Robert Ellice Chirk Castle January 16th 1643/4.
To Col. Ellis Trusty etc. wee having nowe understood by your letter to the Chanc. of ye Exchequer of the good forwardness you are in raysing your Regiment are well pleased therewith and give you our thanks for your endeavours therein and because you desyre to have som fitt person sent you for Sgt. Major we have made choyse of this bearer Capt. Gilmour to whom wee have given our Commission for the same not doubting but he wilbee acceptable to you and answer your expectacions for his ability in the execution of this command,soe wee bid you farewell from, etc. 12th January 1642(3)
‘According to ye Commission given to me from his Majesty,I doe nominate constitute and appoint Ensign John Morris for one of the Captains of my Regiment for ye guard of ye fort,which Company is to be compleate one hundred men volunteers to be raysed by sound of drum or otherwise throughout his Majesties Dominions and to be brought to Oxford where his Majesty intends to reside this winter. Given under my hand this 7th of December 1642 Robert Ellice’.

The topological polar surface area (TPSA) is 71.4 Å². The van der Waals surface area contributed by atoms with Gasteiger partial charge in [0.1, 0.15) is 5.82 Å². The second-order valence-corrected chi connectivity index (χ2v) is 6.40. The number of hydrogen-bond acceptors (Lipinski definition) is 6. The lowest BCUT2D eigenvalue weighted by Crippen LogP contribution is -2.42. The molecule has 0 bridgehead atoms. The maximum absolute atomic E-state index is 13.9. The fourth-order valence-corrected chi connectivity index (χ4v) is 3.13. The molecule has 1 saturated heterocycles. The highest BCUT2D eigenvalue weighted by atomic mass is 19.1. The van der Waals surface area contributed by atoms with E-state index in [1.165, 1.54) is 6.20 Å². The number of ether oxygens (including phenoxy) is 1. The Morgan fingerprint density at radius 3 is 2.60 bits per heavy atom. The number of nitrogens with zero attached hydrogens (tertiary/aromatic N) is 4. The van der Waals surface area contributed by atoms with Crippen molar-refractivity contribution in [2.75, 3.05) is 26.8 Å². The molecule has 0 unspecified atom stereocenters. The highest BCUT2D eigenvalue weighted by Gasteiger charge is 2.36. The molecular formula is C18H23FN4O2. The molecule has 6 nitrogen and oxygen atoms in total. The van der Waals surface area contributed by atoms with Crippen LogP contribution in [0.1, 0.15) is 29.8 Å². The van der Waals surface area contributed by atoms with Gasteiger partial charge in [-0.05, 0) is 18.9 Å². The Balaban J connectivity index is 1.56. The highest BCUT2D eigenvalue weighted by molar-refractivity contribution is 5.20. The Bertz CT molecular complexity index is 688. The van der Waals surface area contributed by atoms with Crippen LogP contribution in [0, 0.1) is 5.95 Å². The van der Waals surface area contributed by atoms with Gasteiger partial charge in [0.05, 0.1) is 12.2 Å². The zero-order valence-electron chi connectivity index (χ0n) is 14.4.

E.94.6 Cheshires Successe 13.3.1642/3 battle of Middlewich Captured Colonel Ellis Major Gilmore Captain Morris Captain Starkey Captain Davenport Captain Floyd Captain Johnes Captain Horton Captain Eaton Captain Mason –Probably of Sir Thomas Astons Horse. Lieutenant Sherlet Lieutenant Hosyer Lieutenant Marbey Lieutenant Jennings Lieutenant Dod Lieutenant Corbet Ensign Ward Ensign Proudlove Ensign Morris Ensign Davenport Lieutenant Hosyer others to be confirmed by me.See Aston microfilm and depositions.
Captains Corbet,Starkey,Hurlston,Massey of Cuddington,Eaton,Morris,Horton,Davenport of Woodford,Lloyd,Jones,Mason, Lts Thomas Dodd Qtrmaster to Capt. Hurleston ? Charles Massey,Hosier,Jennings 2 Clerks Corbett and Edw. Charlton Ensigns Weare,Proudlove,Morris and Davenport.
244.JPG jENNINGS IS cAPTAIN eYTONS lIEUTENANT.
1644. FRAGMFMARY COPY of a letter from [Prince] Rupert to Colonel Robert Ellis, lieutenant general of artillery.